In a gutsy move by John McCain just minutes ago, his campaign will be suspended on Thursday to head back to Washington and deal, as a Senator, with the current economic and financial crisis on Wall Street. McCain is calling on the Obama campaign to do the same. Furthermore, the McCain camp has requested to the Commission on Presidential Debates that Friday’s debate be postponed to deal with the current economic issues.
Prelimnary report from Fox News:
John McCain asked the Presidential Debate Commission on Wednesday to postpone Fridayâ€™s scheduled debate with Barack Obama so that he can work on the financial crisis bailout plan now on Capitol Hill.
The Arizona Republican senator said he will suspend his presidential campaign on Thursday to return to Washington to help with bailout negotiations. He urged Obama to do the same.
Longer report from CNN:
NEW YORK (CNN) — Republican presidential candidate John McCain announced Wednesday that he is suspending his campaign to return to Washington and focus on the “historic” crisis facing the U.S. economy.
The Arizona senator called on his Democratic rival, Barack Obama, to do the same. He also urged organizers of Friday’s presidential debate at the University of Mississippi to postpone the event.
“I am calling on the president to convene a meeting with the leadership from both houses of Congress, including Senator Obama and myself,” McCain told reporters in New York. “It is time for both parties to come together to solve this problem.”
There was no immediate response from the Obama campaign.
The Obama campaign responds, via Politico:
At 8:30 this morning, Senator Obama called Senator McCain to ask him if he would join in issuing a joint statement outlining their shared principles and conditions for the Treasury proposal and urging Congress and the White House to act in a bipartisan manner to pass such a proposal. At 2:30 this afternoon, Senator McCain returned Senator Obamaâ€™s call and agreed to join him in issuing such a statement. The two campaigns are currently working together on the details.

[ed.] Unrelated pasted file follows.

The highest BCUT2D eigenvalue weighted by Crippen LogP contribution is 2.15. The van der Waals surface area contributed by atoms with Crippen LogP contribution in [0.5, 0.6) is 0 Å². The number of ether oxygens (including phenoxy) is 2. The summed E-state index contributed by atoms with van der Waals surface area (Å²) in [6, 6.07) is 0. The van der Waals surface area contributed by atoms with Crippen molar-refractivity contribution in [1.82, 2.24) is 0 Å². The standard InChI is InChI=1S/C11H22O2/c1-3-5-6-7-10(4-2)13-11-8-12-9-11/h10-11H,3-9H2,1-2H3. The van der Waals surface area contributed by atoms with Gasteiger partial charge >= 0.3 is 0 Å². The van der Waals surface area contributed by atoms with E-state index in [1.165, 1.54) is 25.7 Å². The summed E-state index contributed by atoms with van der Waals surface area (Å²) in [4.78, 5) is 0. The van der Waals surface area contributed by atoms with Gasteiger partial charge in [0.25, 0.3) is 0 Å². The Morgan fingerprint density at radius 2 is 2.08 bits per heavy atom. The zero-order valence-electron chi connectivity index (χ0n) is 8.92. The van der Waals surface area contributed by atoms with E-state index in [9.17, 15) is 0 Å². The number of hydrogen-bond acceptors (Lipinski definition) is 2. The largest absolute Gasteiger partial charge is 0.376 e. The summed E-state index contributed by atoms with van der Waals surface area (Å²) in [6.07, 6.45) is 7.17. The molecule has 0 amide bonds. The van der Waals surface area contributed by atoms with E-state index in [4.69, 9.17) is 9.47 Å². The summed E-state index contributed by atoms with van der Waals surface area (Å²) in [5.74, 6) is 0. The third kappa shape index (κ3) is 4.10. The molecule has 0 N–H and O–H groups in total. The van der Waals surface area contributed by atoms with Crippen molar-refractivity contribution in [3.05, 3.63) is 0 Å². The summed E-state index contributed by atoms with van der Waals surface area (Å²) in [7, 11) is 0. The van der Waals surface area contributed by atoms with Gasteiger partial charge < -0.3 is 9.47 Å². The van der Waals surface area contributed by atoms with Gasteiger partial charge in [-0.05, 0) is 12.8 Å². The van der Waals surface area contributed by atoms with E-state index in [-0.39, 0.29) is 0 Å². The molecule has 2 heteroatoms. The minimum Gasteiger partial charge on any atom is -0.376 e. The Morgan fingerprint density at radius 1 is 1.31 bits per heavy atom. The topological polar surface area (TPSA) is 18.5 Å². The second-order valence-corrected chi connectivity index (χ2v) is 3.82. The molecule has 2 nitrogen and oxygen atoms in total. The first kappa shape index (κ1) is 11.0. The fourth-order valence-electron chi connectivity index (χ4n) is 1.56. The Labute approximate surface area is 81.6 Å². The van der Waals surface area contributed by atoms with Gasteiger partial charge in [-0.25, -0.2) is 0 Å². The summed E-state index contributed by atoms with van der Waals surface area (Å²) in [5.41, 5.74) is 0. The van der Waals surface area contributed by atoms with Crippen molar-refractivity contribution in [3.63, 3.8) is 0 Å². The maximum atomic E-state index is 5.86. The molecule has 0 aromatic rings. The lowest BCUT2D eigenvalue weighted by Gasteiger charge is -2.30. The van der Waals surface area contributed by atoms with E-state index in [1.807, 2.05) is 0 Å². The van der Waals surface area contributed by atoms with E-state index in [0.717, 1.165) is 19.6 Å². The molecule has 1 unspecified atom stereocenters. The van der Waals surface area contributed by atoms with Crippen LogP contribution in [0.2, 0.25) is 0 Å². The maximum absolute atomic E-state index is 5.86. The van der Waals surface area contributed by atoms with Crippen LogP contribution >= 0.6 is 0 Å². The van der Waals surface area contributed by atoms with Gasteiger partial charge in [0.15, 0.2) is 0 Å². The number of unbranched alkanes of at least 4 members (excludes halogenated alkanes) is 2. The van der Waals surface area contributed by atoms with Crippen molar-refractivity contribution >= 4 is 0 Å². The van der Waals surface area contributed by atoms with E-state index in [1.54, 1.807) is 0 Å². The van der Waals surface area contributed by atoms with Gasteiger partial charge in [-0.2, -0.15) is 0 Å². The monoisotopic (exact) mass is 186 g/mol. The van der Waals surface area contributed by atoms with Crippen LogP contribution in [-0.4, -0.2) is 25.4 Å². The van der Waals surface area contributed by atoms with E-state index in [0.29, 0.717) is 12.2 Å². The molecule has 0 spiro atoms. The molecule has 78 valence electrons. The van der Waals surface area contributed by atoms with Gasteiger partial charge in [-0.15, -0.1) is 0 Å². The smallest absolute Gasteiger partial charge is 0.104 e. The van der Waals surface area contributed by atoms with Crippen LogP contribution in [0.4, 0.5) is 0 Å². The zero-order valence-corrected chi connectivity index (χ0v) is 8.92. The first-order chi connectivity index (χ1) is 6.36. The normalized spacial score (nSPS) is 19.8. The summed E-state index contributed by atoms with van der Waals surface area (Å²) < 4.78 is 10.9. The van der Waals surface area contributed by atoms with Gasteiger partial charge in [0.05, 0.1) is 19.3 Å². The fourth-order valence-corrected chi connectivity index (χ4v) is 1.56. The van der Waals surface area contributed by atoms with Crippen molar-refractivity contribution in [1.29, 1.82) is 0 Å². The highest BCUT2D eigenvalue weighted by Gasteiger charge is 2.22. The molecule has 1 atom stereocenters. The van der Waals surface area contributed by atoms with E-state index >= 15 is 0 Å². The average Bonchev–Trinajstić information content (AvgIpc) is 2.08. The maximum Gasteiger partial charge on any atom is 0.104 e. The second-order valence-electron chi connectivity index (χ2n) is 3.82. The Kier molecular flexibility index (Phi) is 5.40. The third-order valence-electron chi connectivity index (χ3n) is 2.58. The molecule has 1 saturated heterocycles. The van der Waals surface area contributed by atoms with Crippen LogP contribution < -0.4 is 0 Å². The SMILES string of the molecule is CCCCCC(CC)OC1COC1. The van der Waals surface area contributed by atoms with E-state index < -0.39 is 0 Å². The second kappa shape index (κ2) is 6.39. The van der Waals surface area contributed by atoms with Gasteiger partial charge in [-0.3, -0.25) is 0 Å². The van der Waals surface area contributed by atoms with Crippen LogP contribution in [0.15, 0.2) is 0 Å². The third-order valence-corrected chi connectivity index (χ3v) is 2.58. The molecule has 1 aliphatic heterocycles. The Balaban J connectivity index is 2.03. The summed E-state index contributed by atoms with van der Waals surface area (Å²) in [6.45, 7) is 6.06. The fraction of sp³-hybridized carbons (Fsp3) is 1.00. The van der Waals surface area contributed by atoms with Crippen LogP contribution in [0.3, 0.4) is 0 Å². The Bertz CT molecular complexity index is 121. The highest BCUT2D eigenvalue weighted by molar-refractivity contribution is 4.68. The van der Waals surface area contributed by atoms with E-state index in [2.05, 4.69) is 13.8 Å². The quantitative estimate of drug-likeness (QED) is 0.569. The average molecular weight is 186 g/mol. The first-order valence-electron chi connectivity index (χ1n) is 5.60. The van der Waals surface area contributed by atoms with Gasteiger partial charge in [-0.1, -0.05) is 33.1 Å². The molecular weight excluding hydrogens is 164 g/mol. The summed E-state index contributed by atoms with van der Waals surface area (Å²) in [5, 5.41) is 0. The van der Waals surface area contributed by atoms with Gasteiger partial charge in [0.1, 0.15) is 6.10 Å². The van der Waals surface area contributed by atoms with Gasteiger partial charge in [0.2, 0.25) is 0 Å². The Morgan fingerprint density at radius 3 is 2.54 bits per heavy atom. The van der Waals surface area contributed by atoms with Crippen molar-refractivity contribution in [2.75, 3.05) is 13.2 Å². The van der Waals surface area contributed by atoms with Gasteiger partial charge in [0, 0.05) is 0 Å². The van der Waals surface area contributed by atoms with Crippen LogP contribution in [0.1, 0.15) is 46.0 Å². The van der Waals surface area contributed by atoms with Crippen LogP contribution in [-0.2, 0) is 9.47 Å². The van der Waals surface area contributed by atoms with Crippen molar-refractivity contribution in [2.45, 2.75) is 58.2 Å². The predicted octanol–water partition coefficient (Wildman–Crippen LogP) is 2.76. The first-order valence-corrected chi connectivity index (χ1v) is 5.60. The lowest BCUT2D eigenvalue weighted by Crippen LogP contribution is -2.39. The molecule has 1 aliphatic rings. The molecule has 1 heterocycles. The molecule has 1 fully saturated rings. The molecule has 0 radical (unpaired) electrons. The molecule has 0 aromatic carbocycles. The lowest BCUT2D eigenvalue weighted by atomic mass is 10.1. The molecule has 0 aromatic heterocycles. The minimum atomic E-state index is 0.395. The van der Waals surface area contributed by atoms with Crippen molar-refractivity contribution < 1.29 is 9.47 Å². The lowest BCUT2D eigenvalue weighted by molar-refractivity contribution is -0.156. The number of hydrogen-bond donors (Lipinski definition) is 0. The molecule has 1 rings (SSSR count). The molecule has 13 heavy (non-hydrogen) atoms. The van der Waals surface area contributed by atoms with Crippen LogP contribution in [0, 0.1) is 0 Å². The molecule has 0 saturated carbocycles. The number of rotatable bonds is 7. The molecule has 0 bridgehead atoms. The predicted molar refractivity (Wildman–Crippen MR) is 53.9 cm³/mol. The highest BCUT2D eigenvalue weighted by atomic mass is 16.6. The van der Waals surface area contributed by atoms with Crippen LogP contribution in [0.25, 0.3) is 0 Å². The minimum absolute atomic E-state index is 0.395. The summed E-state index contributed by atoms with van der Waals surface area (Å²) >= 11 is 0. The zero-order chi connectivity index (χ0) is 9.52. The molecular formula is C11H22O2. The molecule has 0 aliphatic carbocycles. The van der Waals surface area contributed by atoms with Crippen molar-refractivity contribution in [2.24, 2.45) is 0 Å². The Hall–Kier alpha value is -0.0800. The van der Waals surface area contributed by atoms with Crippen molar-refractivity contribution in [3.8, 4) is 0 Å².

Video of McCain issuing his statement preceded by the breaking news from Fox News, McCain’s statement begins at the 5 minute mark:
The Obama campaign is not buying the debate postponement, via Political Radar:
However a senior Obama campaign official said Obama “intends to debate.”
“The debate is on,” a senior Obama campaign official told ABC News.
Obama supporter and chief debate negotiator Rep. Rahm Emanuel, D-Ill., told MSNBC that “we can handle both,” when asked about his reaction to McCain’s call to postpone the first debate because of the administration’s bailout plan.
He believes they are making good progress on Capitol Hill on the bailout and his initial reaction is that the work on the Hill should not preclude the debate from taking place.
Waiting on the joint statement and Obama’s official position, will advise if and when we get word of the debate’s rescheduled time. Obama is supposed to release a video statement soon.
Via Politico, McCain ads going dark Thursday:
Aiming to prove how serious he is about addressing the financial crisis, John McCain has instructed his staff to take all his campaign commercials off the air, a spokesman tells Politico.
“As John McCain said, now is the time to put partisanship aside and come together to do the work that the American people expect,” said Tucker Bounds.
McCain aides are now in the process of contacting TV station across the country to get their ads taken down, according to Bounds.
Asked how long they would go dark, Bounds only said: “We’re taking our guidance from Sen. McCain on that.”
Barack Obama’s entire statement on McCain’s campaign suspension and the fate of Friday’s debate:
A report from Yahoo News on the unfolding events: